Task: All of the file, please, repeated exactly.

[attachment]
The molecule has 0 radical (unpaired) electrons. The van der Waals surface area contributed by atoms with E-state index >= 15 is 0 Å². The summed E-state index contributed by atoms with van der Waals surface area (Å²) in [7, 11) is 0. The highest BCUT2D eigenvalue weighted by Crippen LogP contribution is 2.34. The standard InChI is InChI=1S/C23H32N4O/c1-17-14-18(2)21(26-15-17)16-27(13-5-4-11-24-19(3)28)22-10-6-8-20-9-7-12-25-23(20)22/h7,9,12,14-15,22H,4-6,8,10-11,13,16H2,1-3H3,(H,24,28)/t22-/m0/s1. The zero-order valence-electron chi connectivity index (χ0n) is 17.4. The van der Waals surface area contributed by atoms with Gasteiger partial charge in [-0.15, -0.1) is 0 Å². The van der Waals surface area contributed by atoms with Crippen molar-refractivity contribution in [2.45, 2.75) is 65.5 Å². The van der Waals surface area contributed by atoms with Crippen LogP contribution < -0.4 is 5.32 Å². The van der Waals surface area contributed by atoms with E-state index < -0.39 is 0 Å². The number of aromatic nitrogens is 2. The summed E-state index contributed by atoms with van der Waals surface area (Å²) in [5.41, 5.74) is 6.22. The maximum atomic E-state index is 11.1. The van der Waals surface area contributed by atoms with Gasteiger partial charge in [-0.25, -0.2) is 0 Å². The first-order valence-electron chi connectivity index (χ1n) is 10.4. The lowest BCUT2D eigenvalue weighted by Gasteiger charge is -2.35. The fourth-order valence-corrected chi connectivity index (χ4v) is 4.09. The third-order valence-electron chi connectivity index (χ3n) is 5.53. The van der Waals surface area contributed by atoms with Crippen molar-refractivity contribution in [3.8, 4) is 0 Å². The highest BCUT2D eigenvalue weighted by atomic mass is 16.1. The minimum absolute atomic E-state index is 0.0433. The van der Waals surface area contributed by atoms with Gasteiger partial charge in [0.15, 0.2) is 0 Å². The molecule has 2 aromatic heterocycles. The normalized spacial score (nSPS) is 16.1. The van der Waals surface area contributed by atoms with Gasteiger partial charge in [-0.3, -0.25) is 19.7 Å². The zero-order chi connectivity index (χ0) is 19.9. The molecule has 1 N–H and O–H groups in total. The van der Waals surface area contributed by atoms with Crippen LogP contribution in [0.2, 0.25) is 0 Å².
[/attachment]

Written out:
The molecule has 0 radical (unpaired) electrons. The van der Waals surface area contributed by atoms with E-state index >= 15 is 0 Å². The summed E-state index contributed by atoms with van der Waals surface area (Å²) in [7, 11) is 0. The highest BCUT2D eigenvalue weighted by Crippen LogP contribution is 2.34. The standard InChI is InChI=1S/C23H32N4O/c1-17-14-18(2)21(26-15-17)16-27(13-5-4-11-24-19(3)28)22-10-6-8-20-9-7-12-25-23(20)22/h7,9,12,14-15,22H,4-6,8,10-11,13,16H2,1-3H3,(H,24,28)/t22-/m0/s1. The zero-order valence-electron chi connectivity index (χ0n) is 17.4. The van der Waals surface area contributed by atoms with Gasteiger partial charge in [-0.15, -0.1) is 0 Å². The van der Waals surface area contributed by atoms with Crippen molar-refractivity contribution in [2.45, 2.75) is 65.5 Å². The van der Waals surface area contributed by atoms with Crippen LogP contribution < -0.4 is 5.32 Å². The van der Waals surface area contributed by atoms with E-state index < -0.39 is 0 Å². The number of aromatic nitrogens is 2. The summed E-state index contributed by atoms with van der Waals surface area (Å²) in [5.41, 5.74) is 6.22. The maximum atomic E-state index is 11.1. The van der Waals surface area contributed by atoms with Gasteiger partial charge in [-0.25, -0.2) is 0 Å². The first-order valence-electron chi connectivity index (χ1n) is 10.4. The lowest BCUT2D eigenvalue weighted by Gasteiger charge is -2.35. The fourth-order valence-corrected chi connectivity index (χ4v) is 4.09. The third-order valence-electron chi connectivity index (χ3n) is 5.53. The van der Waals surface area contributed by atoms with Crippen molar-refractivity contribution in [3.8, 4) is 0 Å². The highest BCUT2D eigenvalue weighted by atomic mass is 16.1. The minimum absolute atomic E-state index is 0.0433. The van der Waals surface area contributed by atoms with Gasteiger partial charge in [0.15, 0.2) is 0 Å². The molecule has 2 aromatic heterocycles. The normalized spacial score (nSPS) is 16.1. The van der Waals surface area contributed by atoms with Gasteiger partial charge in [-0.3, -0.25) is 19.7 Å². The zero-order chi connectivity index (χ0) is 19.9. The molecule has 1 N–H and O–H groups in total. The van der Waals surface area contributed by atoms with Crippen LogP contribution in [0.2, 0.25) is 0 Å².